I’m scared of strawberries. Yesterday, I read an article where Myra Goodman, the founder of Earthbound Farm, was interviewed.  She gave a few of her “organic” principles and I have been following almost all of them.  One I have not always adhered to is going organic when it comes to strawberries.  I will get organic if they have them, but I have been known to get non-organic sometimes.

Goodman went on to say that before conventional strawberry fields are planted, they are often fumigated with methyl bromide.  This pesticide is linked to neurological disorders, respiratory problems and cancer in farm workers and people living near strawberry fields.  Ouch.  No more non-organic strawberries for me.

All of this just continues to remind me that even when I am making “healthy” food choices, I still need to be careful and informed when it comes to food.  It’s not just about what the food does to my body, but what about the land and the people working it?  There are animals, farmers, and workers that factor into this equation as well.  That’s why I want to tell you about Food Day. Food Day is a nationwide celebration and a movement for healthy, affordable, and sustainable food.

The event was created by The Center for Science in the Public Interest. As their website states, and I quote, “The foods we eat should bolster our health, but the contemporary American diet is actually contributing to several hundred thousand premature deaths from heart attack, stroke, diabetes, and cancer each year. What’s more, the way our food is produced is all too often harmful to farm and food workers, the environment, and farm animals. The American food system has created a diet of cheap, salty, overly processed packaged foods, high-calorie sugary drinks, and fast-food made of white bread, fatty grain-fed factory-farmed meat, and French fries.”  I could not have said it better myself.  This declaration reminds me of my post  “The Weight of the Nation“.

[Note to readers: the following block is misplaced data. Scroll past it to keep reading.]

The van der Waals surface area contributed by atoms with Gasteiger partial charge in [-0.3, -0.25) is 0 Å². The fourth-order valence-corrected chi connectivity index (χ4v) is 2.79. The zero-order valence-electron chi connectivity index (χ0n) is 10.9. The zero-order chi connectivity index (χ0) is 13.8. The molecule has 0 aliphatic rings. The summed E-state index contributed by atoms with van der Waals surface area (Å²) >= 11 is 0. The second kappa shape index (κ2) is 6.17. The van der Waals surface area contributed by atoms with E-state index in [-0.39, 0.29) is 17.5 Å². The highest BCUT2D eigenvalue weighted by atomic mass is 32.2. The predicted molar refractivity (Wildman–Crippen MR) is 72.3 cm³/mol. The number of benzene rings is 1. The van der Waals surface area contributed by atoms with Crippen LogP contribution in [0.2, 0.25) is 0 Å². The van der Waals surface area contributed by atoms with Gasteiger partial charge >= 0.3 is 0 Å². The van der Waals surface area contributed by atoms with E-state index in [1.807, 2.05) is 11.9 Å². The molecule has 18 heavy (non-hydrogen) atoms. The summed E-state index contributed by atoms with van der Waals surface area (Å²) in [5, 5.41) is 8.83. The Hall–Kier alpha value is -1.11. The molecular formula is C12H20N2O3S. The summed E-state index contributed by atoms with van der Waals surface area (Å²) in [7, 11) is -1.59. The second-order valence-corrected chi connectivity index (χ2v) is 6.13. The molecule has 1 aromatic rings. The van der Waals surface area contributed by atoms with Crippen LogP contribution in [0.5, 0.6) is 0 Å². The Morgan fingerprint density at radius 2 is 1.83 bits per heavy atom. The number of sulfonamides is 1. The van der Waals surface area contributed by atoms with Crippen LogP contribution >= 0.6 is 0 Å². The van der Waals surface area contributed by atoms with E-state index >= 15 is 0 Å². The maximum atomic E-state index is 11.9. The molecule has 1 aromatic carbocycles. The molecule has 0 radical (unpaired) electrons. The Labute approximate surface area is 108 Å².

As disheartening as the state of our nation’s health is, it is organizations and events like this that give me hope.  Obesity and many chronic diseases have become a cultural problem that have come to be acceptable norms in the  United States.  As professionals we must acknowledge this and educate our clients and patients that their (and their families) welfare is dependent upon taking an active approach to fight this cultural norm.  We must all  advocate for access to healthy food, responsible food management, and safety for animals and workers.

Here are 12 benefits of choosing organic, according to Myra Goodman:

  • Keeps chemicals out of your body, and the environment.
  • Eliminates the main source of dietary pesticide exposure in kids.
  • Protects farm workers, wildlife and nearby homes, schools, and businesses.
  • Provides your family with highly nutritious produce.
  • Protects our oceans.
  • Reduces contaminants in our drinking water.
  • Mitigates global warming.
  • Assures you that you’re not eating genetically modified or irradiated foods.
  • Avoids antibiotics and artificial growth hormones in meat/dairy.
  • Supports farmers and other food producers who invest extra care to produce food organically.
  • Promotes healthy soils.
  • Preserves biodiversity.

3 thoughts

  1. I have been afraid of non organic strawberries for about 2 years now. Now I know why! I will spend the extra money on organic berries and grapes because of all of the chemicals and who knows what else are put on them.

    1. I know. Sometimes I would get “regular” strawberries just because organic weren’t available. Meanwhile, I was probably poisoning my kids!

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